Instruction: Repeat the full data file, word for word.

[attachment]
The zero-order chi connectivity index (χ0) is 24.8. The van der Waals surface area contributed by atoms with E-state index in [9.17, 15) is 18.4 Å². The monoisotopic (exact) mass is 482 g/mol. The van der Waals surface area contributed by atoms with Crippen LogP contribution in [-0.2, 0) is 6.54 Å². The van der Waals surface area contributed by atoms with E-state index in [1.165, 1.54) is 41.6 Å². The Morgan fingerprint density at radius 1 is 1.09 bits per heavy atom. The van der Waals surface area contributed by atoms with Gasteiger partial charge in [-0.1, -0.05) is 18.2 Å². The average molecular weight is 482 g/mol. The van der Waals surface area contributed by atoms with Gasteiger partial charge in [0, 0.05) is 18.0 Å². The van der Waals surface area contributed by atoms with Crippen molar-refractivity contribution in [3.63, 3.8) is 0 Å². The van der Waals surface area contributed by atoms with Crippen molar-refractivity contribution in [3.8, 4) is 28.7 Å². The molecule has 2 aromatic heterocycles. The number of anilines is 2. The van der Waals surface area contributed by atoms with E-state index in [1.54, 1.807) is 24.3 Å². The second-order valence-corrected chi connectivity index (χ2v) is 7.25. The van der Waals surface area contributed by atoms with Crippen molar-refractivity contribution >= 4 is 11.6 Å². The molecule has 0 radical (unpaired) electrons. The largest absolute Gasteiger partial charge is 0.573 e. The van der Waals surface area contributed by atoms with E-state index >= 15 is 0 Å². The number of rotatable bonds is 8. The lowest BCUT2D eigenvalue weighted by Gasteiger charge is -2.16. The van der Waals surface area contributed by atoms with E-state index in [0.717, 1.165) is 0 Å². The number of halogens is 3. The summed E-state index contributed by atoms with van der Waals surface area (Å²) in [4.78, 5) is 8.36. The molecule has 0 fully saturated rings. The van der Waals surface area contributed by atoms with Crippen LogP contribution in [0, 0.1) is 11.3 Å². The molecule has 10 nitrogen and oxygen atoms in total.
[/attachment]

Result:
The zero-order chi connectivity index (χ0) is 24.8. The van der Waals surface area contributed by atoms with E-state index in [9.17, 15) is 18.4 Å². The monoisotopic (exact) mass is 482 g/mol. The van der Waals surface area contributed by atoms with Crippen LogP contribution in [-0.2, 0) is 6.54 Å². The van der Waals surface area contributed by atoms with E-state index in [1.165, 1.54) is 41.6 Å². The Morgan fingerprint density at radius 1 is 1.09 bits per heavy atom. The van der Waals surface area contributed by atoms with Gasteiger partial charge in [-0.1, -0.05) is 18.2 Å². The average molecular weight is 482 g/mol. The van der Waals surface area contributed by atoms with Gasteiger partial charge in [0, 0.05) is 18.0 Å². The van der Waals surface area contributed by atoms with Crippen molar-refractivity contribution in [3.63, 3.8) is 0 Å². The van der Waals surface area contributed by atoms with Crippen molar-refractivity contribution in [3.8, 4) is 28.7 Å². The molecule has 2 aromatic heterocycles. The number of anilines is 2. The van der Waals surface area contributed by atoms with E-state index in [1.54, 1.807) is 24.3 Å². The second-order valence-corrected chi connectivity index (χ2v) is 7.25. The van der Waals surface area contributed by atoms with Crippen molar-refractivity contribution >= 4 is 11.6 Å². The molecule has 0 radical (unpaired) electrons. The largest absolute Gasteiger partial charge is 0.573 e. The van der Waals surface area contributed by atoms with E-state index >= 15 is 0 Å². The number of rotatable bonds is 8. The lowest BCUT2D eigenvalue weighted by Gasteiger charge is -2.16. The van der Waals surface area contributed by atoms with E-state index in [0.717, 1.165) is 0 Å². The number of halogens is 3. The summed E-state index contributed by atoms with van der Waals surface area (Å²) in [4.78, 5) is 8.36. The molecule has 0 fully saturated rings. The van der Waals surface area contributed by atoms with Crippen LogP contribution in [0, 0.1) is 11.3 Å². The molecule has 10 nitrogen and oxygen atoms in total.